These exposed patterns and designs are not absolutes or unique because as the viewer changes his point of view, the work expresses a different narrative that is completely new in its own essence. It intrigues and fascinates me how the object mutates in front of me, with no other resource but a simple change of perspective. Going back and forth naturally, I try to synthesize and integrate different perceptions that coexist as different facets of an object.
Every time, I find myself trying to lock that seemingly unreal angle in which we are able to contemplate the amazing connections among complex layers of facts, prejudices, and beliefs; that "sometimes surreal" frame in which we discover how easily we could be absolutely wrong and misjudge everything that surrounds us, while tragicomically posing ourselves as proud holders of truth and owners of higher grounds.
How do you think the industry will change over the next decade?
I think that the future is already here. Social media and online gallery platforms has created this scenario where there is a personal and direct relationship between the artist and the audience.
Right now anyone can truly get to know an artist by following his or her development on a continuous basis through social media images and the artist expressed ideas and thoughts. There is this virtual conversation in which art gets infused into people's daily life. You can talk to the artist, you can tell them what you like, what you don't like, celebrate the success or critique the shortcomings there is this amazing relationship potential not only with the art but with the artist itself.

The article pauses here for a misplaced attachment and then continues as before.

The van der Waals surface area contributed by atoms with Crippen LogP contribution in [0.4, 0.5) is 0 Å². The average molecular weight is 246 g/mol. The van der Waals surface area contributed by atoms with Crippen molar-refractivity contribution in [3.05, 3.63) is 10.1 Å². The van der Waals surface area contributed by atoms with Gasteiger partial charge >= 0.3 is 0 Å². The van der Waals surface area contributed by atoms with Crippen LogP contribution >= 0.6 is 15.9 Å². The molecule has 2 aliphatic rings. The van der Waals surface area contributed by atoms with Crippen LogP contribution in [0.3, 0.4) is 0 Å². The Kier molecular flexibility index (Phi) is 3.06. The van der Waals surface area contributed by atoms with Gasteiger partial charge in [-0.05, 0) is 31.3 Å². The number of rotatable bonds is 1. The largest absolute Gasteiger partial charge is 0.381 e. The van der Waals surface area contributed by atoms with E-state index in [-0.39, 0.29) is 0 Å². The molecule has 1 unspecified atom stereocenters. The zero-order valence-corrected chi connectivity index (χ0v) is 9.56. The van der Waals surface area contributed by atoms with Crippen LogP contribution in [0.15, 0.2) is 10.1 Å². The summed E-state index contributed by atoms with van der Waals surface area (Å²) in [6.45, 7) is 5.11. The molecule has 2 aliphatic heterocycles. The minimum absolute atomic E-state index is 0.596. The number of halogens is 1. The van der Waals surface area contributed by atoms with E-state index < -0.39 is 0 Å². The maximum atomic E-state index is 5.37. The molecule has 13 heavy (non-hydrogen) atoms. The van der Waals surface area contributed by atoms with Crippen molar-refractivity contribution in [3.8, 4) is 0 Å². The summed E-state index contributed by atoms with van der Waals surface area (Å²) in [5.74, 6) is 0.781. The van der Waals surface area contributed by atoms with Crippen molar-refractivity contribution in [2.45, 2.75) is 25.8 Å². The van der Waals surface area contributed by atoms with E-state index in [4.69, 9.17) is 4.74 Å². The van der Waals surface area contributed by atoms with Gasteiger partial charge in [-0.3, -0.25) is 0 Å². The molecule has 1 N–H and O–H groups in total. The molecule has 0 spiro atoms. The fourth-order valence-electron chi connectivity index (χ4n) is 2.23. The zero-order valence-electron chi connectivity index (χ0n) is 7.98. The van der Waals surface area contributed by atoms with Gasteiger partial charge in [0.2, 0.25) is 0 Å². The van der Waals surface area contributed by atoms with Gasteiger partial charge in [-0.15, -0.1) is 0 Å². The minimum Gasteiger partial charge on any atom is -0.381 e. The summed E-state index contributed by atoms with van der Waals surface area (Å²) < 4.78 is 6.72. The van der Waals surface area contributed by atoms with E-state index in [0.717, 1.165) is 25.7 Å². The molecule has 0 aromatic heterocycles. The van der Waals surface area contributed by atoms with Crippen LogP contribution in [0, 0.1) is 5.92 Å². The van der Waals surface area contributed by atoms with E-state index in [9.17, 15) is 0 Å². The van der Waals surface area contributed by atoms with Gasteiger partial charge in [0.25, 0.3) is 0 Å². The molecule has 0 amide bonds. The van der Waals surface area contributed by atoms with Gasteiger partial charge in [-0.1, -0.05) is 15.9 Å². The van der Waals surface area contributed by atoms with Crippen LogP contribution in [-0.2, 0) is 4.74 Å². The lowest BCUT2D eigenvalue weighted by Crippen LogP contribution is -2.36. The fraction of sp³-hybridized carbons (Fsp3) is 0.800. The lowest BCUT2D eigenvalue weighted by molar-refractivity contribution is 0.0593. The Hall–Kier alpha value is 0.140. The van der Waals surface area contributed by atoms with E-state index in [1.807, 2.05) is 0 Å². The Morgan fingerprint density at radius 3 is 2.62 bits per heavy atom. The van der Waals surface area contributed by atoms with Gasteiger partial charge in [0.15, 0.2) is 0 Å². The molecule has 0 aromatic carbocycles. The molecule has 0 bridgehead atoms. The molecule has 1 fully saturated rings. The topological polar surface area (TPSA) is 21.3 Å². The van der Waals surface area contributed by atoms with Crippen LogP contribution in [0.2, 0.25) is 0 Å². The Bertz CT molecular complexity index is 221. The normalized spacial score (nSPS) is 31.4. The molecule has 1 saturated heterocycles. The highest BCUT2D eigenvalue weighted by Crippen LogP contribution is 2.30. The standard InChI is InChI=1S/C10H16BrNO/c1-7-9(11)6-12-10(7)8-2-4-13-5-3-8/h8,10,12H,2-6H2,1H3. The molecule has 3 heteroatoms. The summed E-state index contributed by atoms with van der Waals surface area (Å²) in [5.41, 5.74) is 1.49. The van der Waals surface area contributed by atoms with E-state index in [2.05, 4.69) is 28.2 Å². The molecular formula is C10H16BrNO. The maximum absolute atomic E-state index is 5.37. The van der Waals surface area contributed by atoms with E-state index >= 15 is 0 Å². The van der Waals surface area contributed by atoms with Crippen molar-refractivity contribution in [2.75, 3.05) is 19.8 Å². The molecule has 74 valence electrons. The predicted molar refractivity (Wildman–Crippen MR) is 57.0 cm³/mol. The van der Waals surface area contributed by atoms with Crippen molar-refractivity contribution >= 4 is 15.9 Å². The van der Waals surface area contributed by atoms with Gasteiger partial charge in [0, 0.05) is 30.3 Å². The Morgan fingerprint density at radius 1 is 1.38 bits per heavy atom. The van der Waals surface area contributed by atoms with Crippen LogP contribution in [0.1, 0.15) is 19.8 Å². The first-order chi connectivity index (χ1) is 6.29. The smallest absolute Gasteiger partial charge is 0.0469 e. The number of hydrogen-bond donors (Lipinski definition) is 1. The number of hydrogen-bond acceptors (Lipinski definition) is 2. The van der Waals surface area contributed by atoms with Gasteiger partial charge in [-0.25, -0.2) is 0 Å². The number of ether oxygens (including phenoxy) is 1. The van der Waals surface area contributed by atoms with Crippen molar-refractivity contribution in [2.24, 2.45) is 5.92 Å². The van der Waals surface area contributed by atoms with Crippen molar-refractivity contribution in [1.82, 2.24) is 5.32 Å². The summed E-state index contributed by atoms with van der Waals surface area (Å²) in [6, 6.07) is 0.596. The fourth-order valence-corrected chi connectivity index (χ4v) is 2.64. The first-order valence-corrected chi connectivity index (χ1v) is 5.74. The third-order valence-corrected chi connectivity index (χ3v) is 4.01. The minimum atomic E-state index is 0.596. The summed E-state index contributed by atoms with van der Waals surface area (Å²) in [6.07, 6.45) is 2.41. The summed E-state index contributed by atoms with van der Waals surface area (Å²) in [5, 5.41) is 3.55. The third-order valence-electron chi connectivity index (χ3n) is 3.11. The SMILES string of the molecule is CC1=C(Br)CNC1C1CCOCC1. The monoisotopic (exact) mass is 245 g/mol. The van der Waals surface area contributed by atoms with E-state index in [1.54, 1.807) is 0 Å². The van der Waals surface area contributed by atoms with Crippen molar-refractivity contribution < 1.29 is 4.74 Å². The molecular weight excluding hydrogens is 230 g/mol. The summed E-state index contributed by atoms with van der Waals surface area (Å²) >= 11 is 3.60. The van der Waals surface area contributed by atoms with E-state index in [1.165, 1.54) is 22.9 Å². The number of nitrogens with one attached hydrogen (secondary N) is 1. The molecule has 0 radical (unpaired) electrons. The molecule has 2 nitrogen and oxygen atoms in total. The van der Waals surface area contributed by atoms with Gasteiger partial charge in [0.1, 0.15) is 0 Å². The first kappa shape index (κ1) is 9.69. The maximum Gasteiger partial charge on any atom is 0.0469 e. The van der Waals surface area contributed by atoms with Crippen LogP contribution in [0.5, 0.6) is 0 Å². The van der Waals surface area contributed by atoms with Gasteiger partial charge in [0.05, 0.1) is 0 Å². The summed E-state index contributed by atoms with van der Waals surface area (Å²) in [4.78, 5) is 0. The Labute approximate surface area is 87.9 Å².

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Getting in touch: VoyageMIA is built on recommendations from the community; it's how we uncover hidden gems, so if you know someone who deserves recognition please let us know here.


Thursday, December 14, 2017

DavidRockefeller #Art Collection and the Largest Art Auction of All Time

The #DavidRockefeller #Art Collection could take in, +/- $650MM, making it the highest-grossing auction in history.

Incredible!  They don't make them like that anymore. 

This spring, following Mr. Rockefeller's wishes, this legacy—some 1,600 lots of it—is going on the block, in a spectacular series of auctions at Christie's in New York, in Rockefeller Center, appropriately. After the last hammer falls, the Collection of Peggy and David Rockefeller could take in, according to estimates, some $650 million, which would make it the highest-grossing auction in history. It's the sale of the century.